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  • Star Wars Episode III: Revenge of the Sith - Original Motion Picture Soundtrack
  • Star Wars Episode III: Revenge of the Sith - Original Motion Picture Soundtrack

SONY MASTERWORKS

Star Wars Episode III: Revenge of the Sith - Original Motion Picture Soundtrack

SONY MASTERWORKS

Star Wars Episode III: Revenge of the Sith - Original Motion Picture Soundtrack

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Product Description Product Description
  • Star Wars- Episode III Revenge of the Sith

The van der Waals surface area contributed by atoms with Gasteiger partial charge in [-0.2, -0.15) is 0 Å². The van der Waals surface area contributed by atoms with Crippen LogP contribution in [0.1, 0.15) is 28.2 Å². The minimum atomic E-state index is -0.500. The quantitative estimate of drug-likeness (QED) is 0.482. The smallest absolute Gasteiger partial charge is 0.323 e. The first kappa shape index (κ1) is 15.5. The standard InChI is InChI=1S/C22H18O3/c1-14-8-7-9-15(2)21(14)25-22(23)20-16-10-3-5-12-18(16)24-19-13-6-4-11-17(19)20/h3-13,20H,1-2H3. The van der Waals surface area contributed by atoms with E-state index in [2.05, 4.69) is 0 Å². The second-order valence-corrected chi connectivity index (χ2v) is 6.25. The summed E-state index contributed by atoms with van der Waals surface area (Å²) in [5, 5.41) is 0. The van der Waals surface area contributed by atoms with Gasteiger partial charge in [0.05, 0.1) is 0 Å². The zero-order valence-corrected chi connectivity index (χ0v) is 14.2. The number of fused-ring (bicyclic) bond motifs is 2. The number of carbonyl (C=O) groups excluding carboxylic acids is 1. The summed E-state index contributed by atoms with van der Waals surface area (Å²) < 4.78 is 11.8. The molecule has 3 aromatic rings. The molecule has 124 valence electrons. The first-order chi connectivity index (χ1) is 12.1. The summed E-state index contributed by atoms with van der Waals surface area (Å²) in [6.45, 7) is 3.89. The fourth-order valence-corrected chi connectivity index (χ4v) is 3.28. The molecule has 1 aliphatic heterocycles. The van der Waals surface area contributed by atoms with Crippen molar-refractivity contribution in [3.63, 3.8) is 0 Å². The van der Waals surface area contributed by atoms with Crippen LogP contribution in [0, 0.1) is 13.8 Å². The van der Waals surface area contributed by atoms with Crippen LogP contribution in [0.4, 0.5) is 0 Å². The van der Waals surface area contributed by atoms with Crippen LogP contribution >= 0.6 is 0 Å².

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Emotionally Captivated by the Music of ROTSMaestro John Williams had done it again. He had weaved a great aural tapestry to the epic that will end the Star Wars Saga.The music to the original Star Wars are "scholarly," the music from Revenge of the Sith (ROTS) has the most emotional impact on me. I do have all the original soundtracks to *all* the Star Wars.The score on ROTS has the melodramatic and dark mood to it. I consider all the aural motifs on the CD great in their own right; however, tracks 9 ("Anakin Vs. Obi-Wan), track 10 ("Anakin's Dark Deeds"), track 14 ("The Birth of the Twins and Padme's Destiny"), and the opening track to the CD, "Star Wars and the Revenge of the Sith."The music is immensely effective when listening while reading the novel version of ROTS by Matthew Stover.If you're a Star Wars fan like myself, you will definitely enjoy this addition to your collection.Lastly, I would like to personally give a standing ovation to both Mr. George Lucas and to Mr. John Williams. Bravo to you both!5A Grand Finale, New Yet Old Score: The Circle is Now CompleteJohn Williams is an accomplished composer with titles like Jurassic Park, Dracula, Jaws, Indiana Jones, Harry Potter, The Patriot, and the five Star Wars films to his resume.The Revenge of the Sith represents an exploration of the dark side of the Force--but don't assume this score has a lot of overblown Imperial March themes and the Gothic emperor theme written all over it. No, this score represents a triumphant mix and return to the best of the Star Wars music with all kinds of themes new and old woven in to the musical tapestry that is Star Wars. The skies of the capital planet are a cauldron of battle in track one which features an aerial fight of titanic proportions. Drums and strings lend this track a powerful introduction. Battle of the Heroes is our concert piece and the one features on compilations of this CD. Heavy choir and swirling strings make this track an awesome accompaniment to the galaxy-shaping fight of two lifelong friends--with each other. Anakin vs. Obi-wan is a reprise of this with percussion, strings and some choir. The choir is both men's and women's, the London voices who sang Jurassic Park, the other Star Wars, The Passion of the Christ, and The Lord of the Rings. My favorite track is number 15, a suite of all Star Wars themes from the two trilogies: Luke's hopeful theme, the Star Wars main title march, Princess Leia's romance, and the throne room parade theme from the finale of the original film in 1977.Overall, the tone is one of epic sadness, conflict, and triumph for the good guys. The story is a tragic one as a young Jedi succumbs to the darkness within himself and murders all his comrades in war. For decades democracy has been crumbling, and the peacekeepers (or the Jedi Knights as they are called) can no longer be trusted. The galaxy is on the brink of a universe-shattering decision: will Jedi Anakin Skywalker embrace his destiny as the "chosen one" of prophecy, or will he be swallowed by the dark inside and around him? This score is the long awaited bridge between the gap in the two trilogies. The prequel trilogy is a groundbreaking artwork of film, writing, and score--just the way the 70s and 80s trilogy was. Nothing in film can be compared to it except for the Lord of the Rings trilogy and the new Hobbit trilogy just out this year. Star Wars is a very militaristic score and very patriotic--very "happy."Included with the original score is a CD called "A Musical Journey" which are basically themes from all the films' soundtracks in chronological order set to video and artwork from the films. It's a keeper, even though mine got scratched and no longer plays well.I highly recommend the complete two CD set of Episode I: The Phantom Menace--one of the greatest soundtracks of the twentieth century in my mind. Check it out and may the Force be with you as you do.5Great soundtrack! I love itI love it .It's great!You'll love it if you buy it.It comes with a poster.It's a really good soundtrack.You will love it. It came early so that was good,And also it came with a DVD .It is basically the whole Star Wars saga.In about maybe 45 minutes to an hour.So I like it.The discs is a little hard to get it out of the case.But that is a small thing.There isn't anything wrong with it.In the DVD the actor (Which I found a little weird and a little funny) is the actor who did Darth Sidious. Great soundtrack!!!5An great, commemorative collection for Star Wars enthusiastsMy review will describe the music on the Episode III commemorative CD, as I experienced it. Hopefully, this review will give you a sense of what the music was like. I read many, though not all of the 269 existing reviews for this product. Of the ones I did read, none of them covered the same ground as I do.It was quite interesting to listen to this powerful score as an independent artistic collection. The visual imagery, various conversations, dialogues and sounds that are layered within a movie often obscure to a degree the underlying music. It's hard to suppress the powerful imagery in fast-paced action in order to focus just on the music. I don't remember hearing some of this music in the movie, though perhaps it was there, but simply greatly muted.Anyway, when listened to on its own, the score bestows a deeper meaning to the story embodied in the Star Wars saga, and Episode III in particular. For example, the music enabled me to feel more deeply the heartrending sadness in Anakin's betrayal, his eventual immolation, and Padme's death, as well as the vast scope of the events leading to the destruction of democracy and the establishment of the totalitarian galactic empire. This powerful, moving music is relentlessly dark, tragic and apocalyptic in tone.Though one may appreciate John William's score as a great musical accomplishment, it may not be easy for everyone to listen to. The majority of the pieces certainly didn't feel relaxing or soothing. It's basically 20th century classical, orchestral music created as a movie soundtrack. Nevertheless, I loved the opening theme of the finale ("A New Hope and End Credits"), and in fact that was the real reason I bought the collection. If you're interested in an easier, more relaxing score, I suggest you consider that of Episode II ("Attack of the Clones"), which is much more lyrical.Just a word or two about the DVD. It was great to be able to review portions of other Star Wars episodes (which I don't own on DVD). And as a plus, it was nice to hear Ian McDiarmid's (Emperor Palpatine) narration in his "normal", eloquent voice. Consider the DVD to be like one gigantic trailer. I'm not sure whether all the music in the DVD actually came from the movies. Some of it seemed made especially for the commemorative album.5My Favorite Star Wars Album!Definitely my favorite Star Wars Album!!John Williams does an incredible job of arranging and directing and the Orchestra does a phenomenal job of playing the pieces!5The Force is overjuiced with this one"One" referring to the music video DVD, not the CD, which I thought was amazing all around. I guess I could talk about the CD briefly, but then I'll move on to the DVD. Tracks 9-15 are where the CD shines. 5-8 will be fun for some, but just plain dull for others (it was fun for me). 1-4 is beautiful, but not as great as 9-15. All in all, like I said: amazing. An acquired taste, as it is very maudlin, but gorgeous to the ears.About the DVD now:I relished the idea of there being a DVD for this album. Especially remembering how awesome the recently introduced (recent at that time) Eps. III trailer was. Unfortunately, the videos took the drama of Star Wars too far. Star Wars is known, and praised, for its sweetness, its sap, its drama, its color, all that. But this DVD tried to cram every moment of semi-importance or greater into the main songs of the saga. An idiot, someone who does not like Star Wars, or someone who has been ignoring the prequels, might label these videos as "dorky", "gay", or "overdone". Examples would include: did there have to be a video of every single good guy smiling? Of every last lightsaber stroke in the first two movies shoved into one video? Did the Yoda tribute video have to consist of Dagobah footage only (there wasn't music video sort of stuff to see...)? Did Darth Vader's Redemption have to take place so soon in his tribute video? (I could go on.)As for Ian McDiarmid, I think he is amazing. Really. Anything he says or does in the movies makes my fanboy side all giddy and wanting more. And from interviews, it looks like he's just as cool offscreen as well. However, before these videos, he gets way too serious for his own good. I know Star Wars is a family story with a positive message...it's also about fun, silliness, cuteness, and laughs. The overall themes should be taken in a serious way, but the individual elements should not. It kind of took me back to those parent-teacher conference days...There could have also been a lot more Episode III content, or at least the same amount but distributed more. I was hoping to see "An Empire Forged" show a little bit of that. Yes, I realize that Lucas may not have wanted to spoil some of the moments of the movie, but then...how much was there to be spoiled? Between the footage in the videogame, the novel information, the music, the trailer/TV spots footage,...the script itself being release...we've pretty much seen everything. It wouldn't have hurt to see Palpatine say "the Republic will be reorganized...into the FIRST GALACTIC EMPIRE!" at the beginning of "An Empire Forged". He says it in one of the TV spots anyways. Or to see the Death Star plans cameo in one of the later Geonosis scenes.There is some to-the-point loveliness to this DVD, though. The videogame trailer was fantastic and not overdone in my opinion (contrary to the videogame intro.). A welcome addition. The menus were also very nice and they're something you can just leave on and enjoy. For nerds like me, at the least. Finally, the concept art being added to the footage was a cool touch.In the end, I enjoyed watching these videos, but I would not see them again, despite all the high quality of all of them. Unless a Celebration IV occurs. Some may think of them as amazing, due to the epic epicness these videos strive so hard to achieve; the thing is, that will probably be parents, schoolteachers, and children. What must be remembered is that these videos were intended for people +18 single folk. After all, this is REVENGE OF THE SITH we're talking about here.5 for the CD; 3 for the DVD (=4 stars).4John Williams Strikes againThe Revenge of the Sith soundtrack is yet another wonderful piece of music from John Williams. While listening to it you can see the whole movie in your head. Particular standouts are the Battle of the Heros music, Anakin's Betrayal (especially moving because in the movie while it plays there is no talking over it)and Palpatine's Teachings. This one was extra special. You hear ominous music and then the Jedi theme but it's soft and sad and just as Anakin's nobler aspirations are snuffed out the the Jedi theme is overwhelmed by the Vader theme. The nightmare music is very clever too.There's also a treat included with the music a bonus DVD that ties the entire six episode saga together. With narration by Ian McDiarmid, illustrations and movie clips the story of the Skywalkers and their friends and enimies in told in the music. I had actually forgotten how pretty the Leia theme was and how impressives the Luke and Leia United music is.This Star Wars fan was delighted.5Not one of his bests, but very closeThe Episode III soundtrack is very good. Not great, but very, very good. You can tell that Williams is getting old, but he still manages to weave together a very memorable score.My favorite tracks are "Battle of the Heroes," "Anakin's Betrayal," Palpatine's teachings, "Anakin vs. Obi-Wan," and the "Immolation Scene."The others are very good as well, but these are especially nice. "Battle of the Heroes" is Dual of the Fates for Revenge of the Sith. "Anakin's Betrayal" is a very sad track that is, in my opinion, one of William's most powerful pieces. "Palpatine's Teachings" is really, really neat. It's very dark and moody, a perfect piece for the evil emperor. The only weird thing is the end. "Anakin vs. Obi-Wan" is the action piece that plays during the battles of Anakin and Obi-Wan, and Yoda and the Emperor. Finally, "The Immolation Scene" is another sad piece, even more so than "Anakin's Betrayal."Although I really like this CD, there are some things that are missing (as usual). First, the whole sequence where the droids are looking for Obi-Wan after he was shot. You see Obi-Wan in his ship with Senator Organa on the Hologram (or whatever it is), and Obi-Wan says that his clones turned on him. That was some pretty awesome music that OF COURSE was left out of the CD. Then there was Dual of the Fates in the movie, but completely absent from the CD. And probably the most annoying was that whole piece of music before Obi-Wan and Anakin fight. It was so touching and sad and I CAN'T BELIEVE THEY LEFT IT OUT! Absolutely amazing. Also, did anyone notice that some little bits were cut out? For example, in Anakin vs. Obi Wan, they cut out about a second or two of choir. What?! What the heck is with that? It's when Anakin is running on the long thing and jumps on the droid on the lava. Also, there was some pretty cool drumming when you see Yoda and the Emperor fighting, and you can see the whole stadium (the big room). There's also drumming in "Enter Lord Vader" that is muted in the soundtrack.Oh well...if I'm going to collect movie scores, I'm going to have to get used to the fact that in almost all cases there's not going to be every bit of music. I've experienced this in both Pirates of the Caribbean, Jurassic Park I (there was very little left out on this score), and almost everything else. At the moment, I'm just waiting for the 22nd, for the Pirates of the Caribbean 3 soundtrack. It's gonna be amazing.See Yu4Good Star Wars MusicJohn Williams composed good music for the "best film" in the Star Wars prequel trilogy. George Lucas wanted Star Wars Episode III to be "very dark". Anakin Skywalker becomes Darth Vader, Padme dies, Mace Windu dies, Yoda and Obi-Wan go into exile and Palplatine leads the Galactic Empire. The action scenes in the film were more meaningful. 'Anakin's Betrayal' is a music cue filled with doom and gloom. I watched the movie on the big screen during the night owl hours in May 2005. The audience cheered when Yoda killed two storm troopers in self defense. This CD comes with a bonus DVD; it has music video montages with Star Wars music playing over it. There's a preview for a Star Wars Episode III video game. You can see a rubbery, spongy Ewan McGregor and Hayden Christensen talking to each other! This CD is worth buying if you a die hard Star Wars fan.4The soundtrack is good, the included DVD even betterRevenge of the Sith, and in general the Star Wars prequels, was not my favorite Star Wars movie. But, I think that almost everyone will agree that the soundtrack of the prequel trilogy were fantastic, some of John Williams best. This is definitively true for Ep3 soundtrack.So, yeah, I bought a CD for a 14 year old movie. It seems it took me a while.Realistically speaking, it is not the CD and music the reason I bough this CD. It was the included DVD that comes with it that I needed to have.Star Wars: A Musical Journey is an amazing piece of Star Wars history. For about 1 hour, the DVD will take us through a journey of Star Wars using only music. It presents a magnificent selection of the best Star Wars melodies and presents movies clips, production designs and drawings to showcase each of the music pieces.I passed the opportunity to buy this CD back when the movie came out and always regretted.5